Back to Basics: Preventing Heart Disease

Marilyn W. Edmunds, PhD, CRNP


January 03, 2011

Cost-Effective Prevention of Coronary Heart Disease

Ashen D
J Nurse Practitioners. 2010;6:754-764

Article Summary

Healthcare designed to prevent future illness and minimize progression of chronic illness are powerful means to improve quality of life, minimize mortality, and lower healthcare costs. Coronary heart disease (CHD) is the number 1 killer of both men and women in the United States.

Prevention of CHD involves early identification and management of risk factors through assessment and treatment. The goal in CHD prevention research is to find interventions with the largest relative risk reduction, the smallest number needed to treat, and the lowest cost per quality-adjusted life year saved.

Evidence-based treatment strategies have been shown to cost-effectively minimize CHD risk and reduce morbidity and mortality. Approaches that encompass the lifespan and reach into the workplace, schools, churches, and homes can make small changes in risk factors across an entire population and are important areas for improving CHD preventive care. Public health policies are also necessary to support implementation of preventive programs.


In this article, Ashen adopts a narrow focus on interventions to prevent CHD. Rather than focusing on everything that might be done, assessment and treatment strategies are considered from a cost-effective standpoint, and primary care strategies are viewed from a societal, rather than an individual, point of view. This is a unique contribution to the primary care literature.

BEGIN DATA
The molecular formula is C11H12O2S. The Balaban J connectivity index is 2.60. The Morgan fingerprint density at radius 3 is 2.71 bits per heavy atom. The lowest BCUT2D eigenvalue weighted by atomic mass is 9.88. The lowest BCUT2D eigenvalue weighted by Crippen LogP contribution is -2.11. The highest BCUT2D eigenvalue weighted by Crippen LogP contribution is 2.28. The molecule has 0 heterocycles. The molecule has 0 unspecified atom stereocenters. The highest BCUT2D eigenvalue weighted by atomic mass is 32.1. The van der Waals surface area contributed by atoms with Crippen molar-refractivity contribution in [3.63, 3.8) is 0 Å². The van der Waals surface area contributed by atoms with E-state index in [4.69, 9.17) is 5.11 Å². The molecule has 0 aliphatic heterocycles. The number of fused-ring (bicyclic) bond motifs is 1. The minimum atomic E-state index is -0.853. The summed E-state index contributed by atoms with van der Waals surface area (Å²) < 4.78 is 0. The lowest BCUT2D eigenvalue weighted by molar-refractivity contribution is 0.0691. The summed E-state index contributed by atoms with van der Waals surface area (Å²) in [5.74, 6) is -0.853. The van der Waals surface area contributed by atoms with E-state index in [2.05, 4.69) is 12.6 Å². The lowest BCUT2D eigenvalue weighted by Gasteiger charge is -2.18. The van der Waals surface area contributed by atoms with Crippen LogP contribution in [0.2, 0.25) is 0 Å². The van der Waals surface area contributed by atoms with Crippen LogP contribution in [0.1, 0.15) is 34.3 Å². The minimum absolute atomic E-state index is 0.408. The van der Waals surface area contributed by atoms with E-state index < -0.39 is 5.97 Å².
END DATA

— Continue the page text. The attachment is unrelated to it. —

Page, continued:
Costs associated with coronary heart disease have continued to escalate. In the case of CHD and diabetes mellitus -- which contribute and potentiate each other -- these cost increase are also byproducts of the growing obesity epidemic. Ways must be found to return to a focus on wellness along with good nutrition and exercise, but these are not new conclusions.

I have just returned to the United States after living for several years in China. As I stepped off the airplane in a large US airport I was overwhelmed by the number of overweight and obese individuals -- some of them morbidly obese --walking past me in the airport. I attended a professional conference of nurse practitioners (NPs) and encountered many NP colleagues who were grossly overweight. I heard them discussing their diabetes and CHD and other health problems they were having. I also noticed that one of the contestants on the TV program The Biggest Loser is a NP. Of course, NPs are not the only healthcare providers who need to slim down.

The problems that the United States faces in establishing healthcare strategies and trying to resolve these chronic diseases is staggering but more imperative every day. The solution must begin with us. As healthcare providers, we must be the role models as well as the educators, but how effective can we be in counseling patients to lose weight if we are clearly not following our own advice?


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